Of course, the film belongs to the ever-magnetic Connery, who has an obvious personal kinship with the shrewd Ramius. The real climax of the fine script credited to Larry Ferguson and Donald Stewart isn't so much the armed stalking of a sleeper agent but the scene that precedes it, when Ryan and Ramius finally come face to face. That the scene is so dramatically satisfying is a testament to Red October running on all cylinders: writing, direction, and acting (kudos, too, to Jan De bont for his photography and Basil Poledouris for his score, with memorable use of Russian men's chorus). The filmmakers are much more interested in plot than themes, which speak simply to the common humanity of our neighbors across borders. But as for the film's suspense credentials, you know it's time to get tense when James Earl Jones intones, "Mother of God."
One of four new Blu-Ray releases of the Jack Ryan films, The Hunt for Red October offers a humbly upgraded transfer and the same extras as the previous DVD collector's edition. The transfer seems excissively grainy for an 18-year-old film, though the grain and dirt seem primarily to be the results of the original elements. The few day exteriors look stunningly sharp, while the dark, murky sub interiors, shots with soft focus and mist, and composited special effects sequences give the image the most trouble. As on DVD, increased resolution reveals visible wires on the sub miniatures and edge enhancement is unfortunately evident. For all these flaws, it seems nothing short of a complete clean-up of the film source could possibly improve on this best-yet transfer of the film, which benefits enormously from an awesome, immersive Dolby True-HD track that showcases what's arguably one of the most sonically interesting films ever made.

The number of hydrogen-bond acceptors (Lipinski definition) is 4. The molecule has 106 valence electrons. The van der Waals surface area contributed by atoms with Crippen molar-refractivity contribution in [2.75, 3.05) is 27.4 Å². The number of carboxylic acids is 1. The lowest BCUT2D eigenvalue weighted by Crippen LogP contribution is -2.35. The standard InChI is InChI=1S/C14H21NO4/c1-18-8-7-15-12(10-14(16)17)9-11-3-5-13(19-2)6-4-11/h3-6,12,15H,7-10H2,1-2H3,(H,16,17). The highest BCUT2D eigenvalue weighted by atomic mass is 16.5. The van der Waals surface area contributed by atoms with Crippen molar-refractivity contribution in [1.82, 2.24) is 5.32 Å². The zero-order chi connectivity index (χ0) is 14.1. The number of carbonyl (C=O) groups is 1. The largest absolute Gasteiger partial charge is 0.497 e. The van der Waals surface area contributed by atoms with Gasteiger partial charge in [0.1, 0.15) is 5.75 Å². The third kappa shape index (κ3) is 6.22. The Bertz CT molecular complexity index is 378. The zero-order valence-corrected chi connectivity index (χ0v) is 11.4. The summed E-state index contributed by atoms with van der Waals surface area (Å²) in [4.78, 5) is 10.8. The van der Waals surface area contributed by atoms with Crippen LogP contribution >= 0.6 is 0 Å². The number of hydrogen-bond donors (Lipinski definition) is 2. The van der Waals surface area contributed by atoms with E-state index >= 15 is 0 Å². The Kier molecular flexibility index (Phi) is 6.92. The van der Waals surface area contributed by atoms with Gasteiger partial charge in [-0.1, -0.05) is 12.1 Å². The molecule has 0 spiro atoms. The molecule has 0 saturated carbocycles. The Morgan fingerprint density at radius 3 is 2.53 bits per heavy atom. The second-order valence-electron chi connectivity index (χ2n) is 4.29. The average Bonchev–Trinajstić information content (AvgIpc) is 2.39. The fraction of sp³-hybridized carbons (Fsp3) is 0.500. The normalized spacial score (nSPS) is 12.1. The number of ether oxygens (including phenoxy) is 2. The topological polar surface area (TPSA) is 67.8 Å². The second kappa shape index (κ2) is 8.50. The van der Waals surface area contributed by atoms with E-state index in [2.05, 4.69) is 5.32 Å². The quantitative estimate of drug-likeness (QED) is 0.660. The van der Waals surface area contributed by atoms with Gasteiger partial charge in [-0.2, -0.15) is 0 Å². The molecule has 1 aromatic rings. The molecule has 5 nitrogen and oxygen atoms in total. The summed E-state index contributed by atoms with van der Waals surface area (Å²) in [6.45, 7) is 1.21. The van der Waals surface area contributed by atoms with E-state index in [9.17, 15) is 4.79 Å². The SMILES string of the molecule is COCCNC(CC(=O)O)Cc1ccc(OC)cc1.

The most detailed bonus feature is a feature-length commentary by director John McTiernan. Though he's not the most inviting or energetic host, McTiernan does demonstrate the keen mind that makes him one of the finest of modern action directors as he explains the project's relationship to the novel and how the film was made, including observations about the actors, special effects, and what he would change if he could.
Also included is the nice 2003 retrospective documentary "The Hunt for Red October: Beneath the Surface" (29:00), with behind-the-scenes footage and interviews. Connery is heard from only in vintage clips, but the rest contribute new interviews (new in 2003, anyway): McTiernan, producer Mace Neufeld, Alec Baldwin, screenwriter/actor Larry Ferguson, James Earl Jones, Scott Glenn, DP Jan De Bont and, from ILM, visual effects supervisor Scott Squires, model shop manager Keith London, chief model maker Kim Smith, first assistant camera Bob Hill, DP Marty Rosenberg, first assistant cameraman Vance Piper, DP Patrick Sweeney, DP Carl Miller, and technical director Doug Smythe. You'll learn how the project was developed and cast, how the filmmakers distinguished the subs for the audience and how they were designed and shot; and how Glenn and others got inspiration by studying a real-life sub commander.
Lastly, we get the "Theatrical Trailer" (1:41), thoughtfully presented in HD. Those who haven't yet taken the plunge for the Jack Ryan films on home video now have especially good reason to do so; even those who have will want to consider upgrading for the improved image quality.